The Germans finally surrendered in May 1945; but there was still no idea of how long it would take for Japan to capitulate, although our victory now seemed inevitable. As soon as the atomic bombs were dropped, first on Hiroshima and then on Nagasaki, it was certain that hostilities would cease immediately. The Japanese signed the surrender document on 2 September aboard the USS Missouri in Tokyo Bay, and the war was over. Between these two great surrenders lay my own somewhat less notable capitulation: I was discharged from the navy under the initials PUNS - Physically Unfit for Naval Service. There had been a hiatus in which I renewed my acquaintance with Jock and Joe at the Williamstown depot, filling in the days down at the mine store or the boat sheds, and slipping out with Norm, my old Martindale mate, to go to the Flying Angels or the Williamstown Town Hall dance on the odd occasions we were on duty at night as we waited for the mills of the Navy Office to start to grind small.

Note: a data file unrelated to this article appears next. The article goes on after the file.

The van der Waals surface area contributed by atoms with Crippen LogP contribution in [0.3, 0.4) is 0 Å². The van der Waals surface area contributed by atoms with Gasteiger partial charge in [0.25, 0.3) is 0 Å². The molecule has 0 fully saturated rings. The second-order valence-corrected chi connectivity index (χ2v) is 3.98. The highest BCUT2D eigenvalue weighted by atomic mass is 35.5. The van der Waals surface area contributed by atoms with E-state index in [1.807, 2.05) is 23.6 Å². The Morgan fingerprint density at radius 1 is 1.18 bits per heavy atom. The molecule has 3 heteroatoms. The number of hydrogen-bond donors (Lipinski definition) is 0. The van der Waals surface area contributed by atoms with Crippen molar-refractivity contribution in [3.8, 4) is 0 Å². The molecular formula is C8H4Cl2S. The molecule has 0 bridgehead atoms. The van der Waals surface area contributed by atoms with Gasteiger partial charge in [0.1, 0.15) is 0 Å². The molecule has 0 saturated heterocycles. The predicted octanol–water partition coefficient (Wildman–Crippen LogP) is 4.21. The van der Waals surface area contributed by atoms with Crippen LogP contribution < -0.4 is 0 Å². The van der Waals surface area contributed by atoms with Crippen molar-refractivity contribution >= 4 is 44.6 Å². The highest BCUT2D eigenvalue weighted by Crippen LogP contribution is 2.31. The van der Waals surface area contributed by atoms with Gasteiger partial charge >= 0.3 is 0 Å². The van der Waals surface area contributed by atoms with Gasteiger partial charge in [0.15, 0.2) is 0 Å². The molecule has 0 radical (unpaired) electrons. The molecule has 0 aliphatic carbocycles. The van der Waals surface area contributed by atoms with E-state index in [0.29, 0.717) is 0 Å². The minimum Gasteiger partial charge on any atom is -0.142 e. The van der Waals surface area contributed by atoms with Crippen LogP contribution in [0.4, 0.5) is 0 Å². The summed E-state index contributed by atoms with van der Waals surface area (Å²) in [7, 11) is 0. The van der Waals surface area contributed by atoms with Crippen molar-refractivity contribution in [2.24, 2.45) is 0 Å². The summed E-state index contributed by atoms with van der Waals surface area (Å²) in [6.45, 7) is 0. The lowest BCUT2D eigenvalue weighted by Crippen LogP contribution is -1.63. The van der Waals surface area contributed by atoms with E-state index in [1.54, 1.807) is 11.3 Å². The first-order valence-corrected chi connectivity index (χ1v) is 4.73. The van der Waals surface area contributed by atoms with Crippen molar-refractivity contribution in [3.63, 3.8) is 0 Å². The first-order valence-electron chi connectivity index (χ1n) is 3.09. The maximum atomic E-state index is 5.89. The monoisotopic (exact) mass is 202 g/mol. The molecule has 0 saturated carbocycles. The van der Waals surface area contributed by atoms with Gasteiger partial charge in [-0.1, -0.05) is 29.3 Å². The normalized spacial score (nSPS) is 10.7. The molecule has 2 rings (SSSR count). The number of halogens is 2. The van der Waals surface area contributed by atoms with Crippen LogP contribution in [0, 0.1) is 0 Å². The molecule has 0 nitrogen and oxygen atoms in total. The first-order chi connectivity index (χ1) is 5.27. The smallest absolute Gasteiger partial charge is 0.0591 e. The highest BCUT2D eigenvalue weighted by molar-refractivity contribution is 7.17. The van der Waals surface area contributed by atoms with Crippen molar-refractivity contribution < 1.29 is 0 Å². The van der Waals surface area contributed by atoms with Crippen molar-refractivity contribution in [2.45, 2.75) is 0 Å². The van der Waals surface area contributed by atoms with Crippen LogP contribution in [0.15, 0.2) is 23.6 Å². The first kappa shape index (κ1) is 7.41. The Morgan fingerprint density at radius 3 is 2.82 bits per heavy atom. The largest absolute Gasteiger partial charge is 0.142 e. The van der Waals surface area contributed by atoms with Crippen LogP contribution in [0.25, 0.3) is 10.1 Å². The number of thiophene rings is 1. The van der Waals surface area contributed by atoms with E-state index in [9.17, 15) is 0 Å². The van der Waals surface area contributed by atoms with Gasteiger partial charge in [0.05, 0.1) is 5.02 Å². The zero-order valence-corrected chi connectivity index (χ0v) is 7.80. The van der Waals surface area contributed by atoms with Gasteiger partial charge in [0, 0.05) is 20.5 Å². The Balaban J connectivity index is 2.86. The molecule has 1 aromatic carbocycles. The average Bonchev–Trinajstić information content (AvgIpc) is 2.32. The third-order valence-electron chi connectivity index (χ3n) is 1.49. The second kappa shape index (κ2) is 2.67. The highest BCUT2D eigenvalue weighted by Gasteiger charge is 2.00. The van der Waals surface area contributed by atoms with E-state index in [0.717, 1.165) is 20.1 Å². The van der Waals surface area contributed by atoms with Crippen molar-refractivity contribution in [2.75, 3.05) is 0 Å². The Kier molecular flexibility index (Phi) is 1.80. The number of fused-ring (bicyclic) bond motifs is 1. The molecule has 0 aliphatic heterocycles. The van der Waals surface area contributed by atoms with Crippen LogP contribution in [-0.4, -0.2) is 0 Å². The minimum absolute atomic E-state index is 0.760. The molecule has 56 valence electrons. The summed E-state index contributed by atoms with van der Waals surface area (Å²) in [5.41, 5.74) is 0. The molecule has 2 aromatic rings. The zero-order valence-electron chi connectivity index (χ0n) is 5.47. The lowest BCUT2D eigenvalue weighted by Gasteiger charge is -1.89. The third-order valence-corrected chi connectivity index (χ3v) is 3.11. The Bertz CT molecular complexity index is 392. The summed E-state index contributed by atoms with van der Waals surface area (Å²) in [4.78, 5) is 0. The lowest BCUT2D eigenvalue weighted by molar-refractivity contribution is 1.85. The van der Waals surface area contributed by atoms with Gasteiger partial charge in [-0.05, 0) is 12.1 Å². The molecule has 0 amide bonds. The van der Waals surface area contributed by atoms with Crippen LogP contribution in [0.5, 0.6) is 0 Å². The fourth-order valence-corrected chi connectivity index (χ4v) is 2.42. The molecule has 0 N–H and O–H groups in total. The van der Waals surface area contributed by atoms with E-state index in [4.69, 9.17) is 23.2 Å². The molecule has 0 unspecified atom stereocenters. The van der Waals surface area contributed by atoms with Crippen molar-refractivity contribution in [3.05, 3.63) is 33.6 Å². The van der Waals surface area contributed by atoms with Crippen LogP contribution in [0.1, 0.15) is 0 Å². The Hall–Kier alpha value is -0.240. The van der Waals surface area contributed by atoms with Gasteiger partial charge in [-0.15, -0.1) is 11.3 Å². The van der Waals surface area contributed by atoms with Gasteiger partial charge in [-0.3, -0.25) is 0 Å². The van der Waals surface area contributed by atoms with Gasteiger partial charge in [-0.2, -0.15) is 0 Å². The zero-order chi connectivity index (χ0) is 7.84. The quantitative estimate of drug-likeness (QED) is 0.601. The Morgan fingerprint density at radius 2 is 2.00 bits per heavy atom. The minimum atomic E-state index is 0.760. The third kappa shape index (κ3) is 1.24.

I determined to make my last night aboard memorable in some way or other, so when we came back from the dance I gave the great bell in the drill hall a light stroke. In my exuberance I had hit it much harder than I had intended, so Norm and I fled across the parade ground at full speed, leapt up into our previously-slung hammocks fully dressed, and pulled our blankets over our heads in some genuine consternation. The great time-bell, which was struck every half hour except in the silent hours at night, was the very essence of navy tradition and was fully honoured, especially at Williamstown, at all times. There was a roped-off area at the top of the drill hall that represented the ship's quarter deck. Besides the bell, there was also a great sailing-ship wheel and a compass and binnacle that were polished every day by the quartermaster, who also rang eight bells on the precise moments with sufficient power for it to be heard throughout the entire depot. Our unofficial act of celebration brought an immediate reaction. Lights appeared in the ward room and the officer of the day came running into the drill hall pulling his jacket over his pyjamas, determined to find the perpetrators of this heinous crime. It was quite some time before we felt it safe to sit up and undress ourselves.